Camps was "shocked when Mudra was released". Before the firing, he had felt "really optimistic because Mudra had recruited some fine talent". He was also quite disappointed that Deke Pollard his position coach was let go. He describes Mudra as "very intellectual" which was "stimulating" to Camps. Mudra "loved his ball players and treated us with a lot of dignity". He described Mudra's style as "letting the position coaches do the coaching". He "believed we could win and made us feel like we could win".
1976 and Bobby Bowden
Bobby Bowden's first year as FSU's head coach was Camps' last year on the team. There was a very spirited spring practice program under Bowden. Camps described it by saying that "Coach Bowden and the staff went back to basics and fundamentals". He said that "we drilled and drilled and drilled at blocking and tackling". Bowden "would always say that if you made fundamental and mental mistakes you could not play for him". He was a strict disciplinarian on and off the field. Camps says, "I will never forget his favorite line, 'Are you walking the line?'". By it, "he meant are you meeting your responsibilities on and off the field?" Camps describes Bowden as "the first coach I ever saw that took as many notes as he did". "He knew everything about you".
At the conclusion of spring practice, the team elected four captains to lead the team for the 1976 season. Camps along with quarterback Jimmy Black, running backs Jeff Leggett, and Rudy Thomas were elected. In reference to their being three offensive players and Camps as the lone defender, Camps jokes that it "was typical Bowden---all offense".
In 1975, the team won five of their eleven games, including the last three of the season. It was a modest but solid beginning for Bowden who would go on to many more victories and even national championships at FSU. But for Camps, it was a great way to finish his career on a high note. At the end of the year, the coaches awarded him with "one of the most coveted awards", the Bob Crenshaw award as the player on the team with the "most fight" or "biggest heart". He says that the award has been very meaningful to him "because you take fight to everything you do every day". He believes that fight "defines your character and who you are".
He has a great deal of admiration for Coach Bowden. "The thing that I tell everybody about Coach Bowden is that he is as consistent today as he was in 1976 in his approach to the game, and in his respect for the players. He says the same things now that he said then. He will say, 'now men, don't win the game-just do your job.' He always wants the football. He wants to win at everything. As a player, you pick up on that. We have been so consistent as to the importance of fundamentals. He plays as a team not as individuals." Camps says Bowden has "never diverted from that plan". "Bowden is painfully honest with his players. Some coaches will show favorites. He will not. With him you have to prove that you are the best player. He finds a way to give people a second chance although he is a firm disciplinarian. He knows what it is like to be a father and all of his players recognize this and it is why he is so effective."
Joe Camps graduated in the spring following that 1976 season. The following fall he entered the first year medical school program (Pims) at Florida State. Then he went to the medical school at the University of Florida where he got his degree in 1982.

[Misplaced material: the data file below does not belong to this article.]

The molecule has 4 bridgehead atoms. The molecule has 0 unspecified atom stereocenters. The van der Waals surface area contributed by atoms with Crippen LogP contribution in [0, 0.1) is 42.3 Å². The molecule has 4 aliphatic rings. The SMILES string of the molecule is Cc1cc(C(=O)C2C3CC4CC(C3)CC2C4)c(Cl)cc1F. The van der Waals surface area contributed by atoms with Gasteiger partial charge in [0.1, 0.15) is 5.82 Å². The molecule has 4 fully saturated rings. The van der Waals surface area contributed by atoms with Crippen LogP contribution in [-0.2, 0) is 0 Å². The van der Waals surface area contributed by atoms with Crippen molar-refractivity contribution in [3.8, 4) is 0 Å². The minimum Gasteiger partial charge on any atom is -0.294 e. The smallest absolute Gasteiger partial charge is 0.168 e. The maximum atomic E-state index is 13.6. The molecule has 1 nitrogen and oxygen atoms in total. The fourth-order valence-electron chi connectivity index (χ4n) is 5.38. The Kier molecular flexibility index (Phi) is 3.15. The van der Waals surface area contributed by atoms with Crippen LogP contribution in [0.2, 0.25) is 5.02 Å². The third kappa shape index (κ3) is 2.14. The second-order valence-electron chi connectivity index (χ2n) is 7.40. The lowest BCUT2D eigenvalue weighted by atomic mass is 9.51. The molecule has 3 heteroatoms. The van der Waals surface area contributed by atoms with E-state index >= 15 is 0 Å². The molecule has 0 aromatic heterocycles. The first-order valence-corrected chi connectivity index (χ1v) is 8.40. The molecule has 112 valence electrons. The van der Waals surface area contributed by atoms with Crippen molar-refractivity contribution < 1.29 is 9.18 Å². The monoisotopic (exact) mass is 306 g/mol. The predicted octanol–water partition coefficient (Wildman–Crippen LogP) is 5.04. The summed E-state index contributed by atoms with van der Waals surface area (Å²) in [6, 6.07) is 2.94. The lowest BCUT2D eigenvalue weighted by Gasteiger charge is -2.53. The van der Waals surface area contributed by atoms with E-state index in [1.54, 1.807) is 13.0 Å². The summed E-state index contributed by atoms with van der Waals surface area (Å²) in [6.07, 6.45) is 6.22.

From 1982 to 1984, he did his internship in the Department of Surgery at the University of North Carolina (Chapel Hill) specializing in Urology. From 1985 to 87, he did his residency in urology, and was Chief Resident from 1987-88, also at UNC. While at UNC, he was awarded the highest award given to a surgical resident at UNC, regardless of the specialty, the Nathan W. Womack Scholarship Award. He is quite proud of that very special award, as such he should be.
After UNC, he spent two years studying as a Fellow in Urologic Oncology in the Anderson Cancer Center of the University of Texas in Houston.
Back to Tallahassee
Dr. Camps came back to Tallahassee to practice in his field of Urology in 1990. As a physician, he has attained a great deal of acclaim. In addition to an intense practice and hundreds of patients, he has written, been involved in important research, and has lectured and presented educational programs extensively. He currently serves as one of the principal physicians of the Southeastern Urological Center in Tallahassee.
Joe Camps and Marion Hoffman met when they were both students at FSU. She was from Tallahassee. Camps still refers to her as his "Tallahassee Lassie". They were married in 1982 just after medical school and before his residency. They have three children, Jasmine, 16, Joseph, III, 14, and Jonathan, 10, a four year survivor of leukemia. The family is quite active in the Church of Christ.
Camps says that they "have a real loving family". He describes his wife as "very understanding" about his profession and praises her "for the great deal of time and effort that she spends to keep the family going". Camps states that his family "has a commitment to Christ and believe that we are under his lordship and that it makes a family bond like none other". He credits the strong family faith as getting them through some challenging days. Four years ago, their youngest child Jonathan was diagnosed with leukemia, a year later Camps' father, a Gainesville minister was murdered by an individual that he offered assistance to, and six months following that, his mother died. He credits the family's strong faith as "helping to keep us going".
Since returning to Tallahassee in 1990, Camps has been very involved in the leadership of the Seminole Boosters. He was on the board for a number of years, and in 1997 served as National Chairman. In 2000, Dr. Camps' many years of service to the athletics program was recognized when he was presented the Moore-Stone Award and made a member of FSU's Athletics Hall of Fame.
Dr. Camps comments that "he has learned from high school until now that success can be measured in many ways...you can be successful in defeat and you can be successful in victory." He attributes that he has learned much from "the tough losses" and that experience continues to help him. "Some days things are not going to go very well. You need to find out if you are a quitter or a fighter." He says that "there were some great players on those teams although they lost those games". He points to Chris Griffin, Bobby Jackson, Gary Woolford, and Lee Nelson, as examples of some real winners on those teams. He believes that they were winners despite the records because they have gone on to great success in life. He still considers his football days as "glamorous" despite the losses and he is quite proud to have worn the garnet and gold.